Addressing the Bottleneck
The bottleneck is an issue many hardware makers are trying to address, with varying degrees of success. Generally speaking, the first generation of a new networking technology is not capable of "driving line rates," said Carl Wilson, technical marketing engineer at Intel, in Hillsboro, Ore. And when making the transition to a faster speed, it can take as long as a year for drivers to be updated to accommodate the faster line rates, said Apparent Networks Daniels.Most driver performance issues come up in the auto-negotiation phase of a connection, which determines the speed of the link and whether it will operate at full duplex or half duplex. "The No. 1 issue I found was half-/full-duplex conflict," said Fred Klassen, Apparent Networks co-founder and vice president of network technologies. Intels Wilson agreed. "Thats primarily because the 10/100 auto-negotiation [specification] was not well-defined. There are a lot of areas open for interpretation," he said. Beyond the common issues, a host of more obscure problems can occur that are harder to isolate. For example, Klassen, who has specialized in troubleshooting hard-to-solve networking problems for 26 years, found that a particular driver level for Broadcom Corp.s NICs would drop packets or run slowly when linked to a Cisco Systems Inc. or Alcatel switch, but "if they are plugged into a 3Com [Corp.] switch or crossover cable, its the fastest card out there," he said. To read about HPs 10-Gigabit Ethernet solution, click here. But with the increasing use of VOIP (voice over IP) and the "convergence of voice, video and data, that is where itll start getting dicey," said CNTs Richard. "Also, with the advent of Gigabit Ethernet, it very well could be [the same problem over again]. If anybody thats going to deploy any one of these in a meaningful way is looking for performance, Id highly recommend that they test them thoroughly before they invest. If we hadnt, wed have wasted several thousand dollars." Check out eWEEK.coms for the latest news, views and analysis on servers, switches and networking protocols for the enterprise and small businesses.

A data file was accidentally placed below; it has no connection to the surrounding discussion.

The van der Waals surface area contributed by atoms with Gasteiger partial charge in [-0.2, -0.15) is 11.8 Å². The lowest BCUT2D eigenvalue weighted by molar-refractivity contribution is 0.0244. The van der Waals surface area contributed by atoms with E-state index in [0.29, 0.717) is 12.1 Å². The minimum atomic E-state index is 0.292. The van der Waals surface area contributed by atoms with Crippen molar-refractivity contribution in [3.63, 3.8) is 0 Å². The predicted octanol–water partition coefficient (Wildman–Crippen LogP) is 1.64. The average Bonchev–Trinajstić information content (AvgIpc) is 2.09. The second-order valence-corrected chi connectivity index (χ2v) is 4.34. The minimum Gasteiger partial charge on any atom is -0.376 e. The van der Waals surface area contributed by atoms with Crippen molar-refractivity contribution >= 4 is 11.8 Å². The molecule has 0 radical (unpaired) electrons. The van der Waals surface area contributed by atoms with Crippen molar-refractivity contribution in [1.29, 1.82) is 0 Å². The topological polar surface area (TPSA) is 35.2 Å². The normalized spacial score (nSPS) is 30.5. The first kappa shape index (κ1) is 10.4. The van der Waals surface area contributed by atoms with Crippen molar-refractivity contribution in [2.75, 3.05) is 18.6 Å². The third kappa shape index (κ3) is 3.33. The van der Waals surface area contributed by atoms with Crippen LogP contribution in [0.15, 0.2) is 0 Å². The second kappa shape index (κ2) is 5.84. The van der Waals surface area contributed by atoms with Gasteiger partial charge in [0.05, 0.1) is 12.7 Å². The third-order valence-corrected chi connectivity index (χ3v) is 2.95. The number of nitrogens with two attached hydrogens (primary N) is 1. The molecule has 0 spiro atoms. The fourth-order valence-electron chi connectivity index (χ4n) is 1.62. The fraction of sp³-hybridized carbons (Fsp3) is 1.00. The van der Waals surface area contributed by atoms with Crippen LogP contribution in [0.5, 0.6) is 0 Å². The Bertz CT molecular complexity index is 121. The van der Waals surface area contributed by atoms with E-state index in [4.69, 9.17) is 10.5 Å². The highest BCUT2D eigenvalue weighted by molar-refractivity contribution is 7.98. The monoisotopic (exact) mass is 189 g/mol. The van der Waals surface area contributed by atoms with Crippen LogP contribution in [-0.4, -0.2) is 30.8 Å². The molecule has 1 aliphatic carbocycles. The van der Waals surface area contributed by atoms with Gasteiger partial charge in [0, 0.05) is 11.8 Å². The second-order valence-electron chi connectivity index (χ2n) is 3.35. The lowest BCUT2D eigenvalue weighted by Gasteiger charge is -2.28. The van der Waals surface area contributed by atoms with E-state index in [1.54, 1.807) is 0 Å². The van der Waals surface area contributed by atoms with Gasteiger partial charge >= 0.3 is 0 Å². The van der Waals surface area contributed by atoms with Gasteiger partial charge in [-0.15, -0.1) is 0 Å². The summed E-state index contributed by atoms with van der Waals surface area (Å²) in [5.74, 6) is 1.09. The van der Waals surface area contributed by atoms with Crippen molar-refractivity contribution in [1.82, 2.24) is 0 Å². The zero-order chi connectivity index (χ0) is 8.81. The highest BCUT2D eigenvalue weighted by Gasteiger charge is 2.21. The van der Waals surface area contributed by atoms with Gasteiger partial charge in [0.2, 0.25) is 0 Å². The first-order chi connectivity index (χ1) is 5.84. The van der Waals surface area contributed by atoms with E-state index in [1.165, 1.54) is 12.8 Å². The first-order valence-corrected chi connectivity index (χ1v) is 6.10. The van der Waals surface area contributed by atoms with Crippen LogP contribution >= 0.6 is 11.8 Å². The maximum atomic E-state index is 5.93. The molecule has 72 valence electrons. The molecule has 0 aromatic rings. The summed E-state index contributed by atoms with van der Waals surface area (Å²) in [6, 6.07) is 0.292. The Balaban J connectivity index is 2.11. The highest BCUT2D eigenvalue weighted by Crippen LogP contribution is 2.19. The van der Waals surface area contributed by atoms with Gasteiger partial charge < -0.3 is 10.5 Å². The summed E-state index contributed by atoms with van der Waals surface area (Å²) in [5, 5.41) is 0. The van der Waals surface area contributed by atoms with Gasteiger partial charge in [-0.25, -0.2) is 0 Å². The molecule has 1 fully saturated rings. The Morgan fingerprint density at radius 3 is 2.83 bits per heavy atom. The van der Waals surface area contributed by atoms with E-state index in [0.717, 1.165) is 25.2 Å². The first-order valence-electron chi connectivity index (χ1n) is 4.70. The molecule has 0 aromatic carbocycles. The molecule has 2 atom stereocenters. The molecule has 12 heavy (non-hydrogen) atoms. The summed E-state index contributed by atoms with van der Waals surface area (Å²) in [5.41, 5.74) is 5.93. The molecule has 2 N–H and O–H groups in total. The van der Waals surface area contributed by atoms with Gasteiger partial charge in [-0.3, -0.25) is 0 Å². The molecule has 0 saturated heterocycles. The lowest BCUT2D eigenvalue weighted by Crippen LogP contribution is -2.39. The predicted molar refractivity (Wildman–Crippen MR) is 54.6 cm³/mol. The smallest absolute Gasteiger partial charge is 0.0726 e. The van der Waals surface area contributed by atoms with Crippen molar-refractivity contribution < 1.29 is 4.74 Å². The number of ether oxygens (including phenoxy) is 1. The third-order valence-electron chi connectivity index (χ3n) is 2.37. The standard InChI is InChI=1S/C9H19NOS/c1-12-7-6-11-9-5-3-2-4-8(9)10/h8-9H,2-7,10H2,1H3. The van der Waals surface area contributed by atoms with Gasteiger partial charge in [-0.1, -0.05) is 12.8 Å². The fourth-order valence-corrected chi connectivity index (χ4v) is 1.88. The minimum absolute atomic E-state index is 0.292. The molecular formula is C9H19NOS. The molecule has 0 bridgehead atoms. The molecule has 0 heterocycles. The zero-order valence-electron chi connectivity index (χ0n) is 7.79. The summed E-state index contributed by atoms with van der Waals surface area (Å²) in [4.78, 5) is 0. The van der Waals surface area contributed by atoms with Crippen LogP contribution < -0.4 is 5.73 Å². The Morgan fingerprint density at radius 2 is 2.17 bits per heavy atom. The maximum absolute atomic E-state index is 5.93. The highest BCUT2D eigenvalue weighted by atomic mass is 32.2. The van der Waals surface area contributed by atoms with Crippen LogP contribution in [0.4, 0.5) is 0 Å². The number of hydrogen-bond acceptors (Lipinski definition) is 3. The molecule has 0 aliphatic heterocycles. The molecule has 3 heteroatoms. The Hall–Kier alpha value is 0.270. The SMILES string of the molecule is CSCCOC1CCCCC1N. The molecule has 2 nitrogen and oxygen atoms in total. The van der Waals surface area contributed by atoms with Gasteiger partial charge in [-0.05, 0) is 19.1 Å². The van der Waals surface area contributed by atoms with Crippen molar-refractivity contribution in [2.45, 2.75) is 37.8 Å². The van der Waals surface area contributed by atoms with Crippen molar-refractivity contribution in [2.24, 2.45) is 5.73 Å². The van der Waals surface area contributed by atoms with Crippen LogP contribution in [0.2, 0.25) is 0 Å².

"The common wisdom is that every time a manufacturer puts out a new driver, you should upgrade to it, although we never have any hard proof that it solves any problems," said Kevin Baradet, an eWEEK Corporate Partner and CTO for the S.C. Johnson School of Management at Cornell University, in Ithaca, N.Y.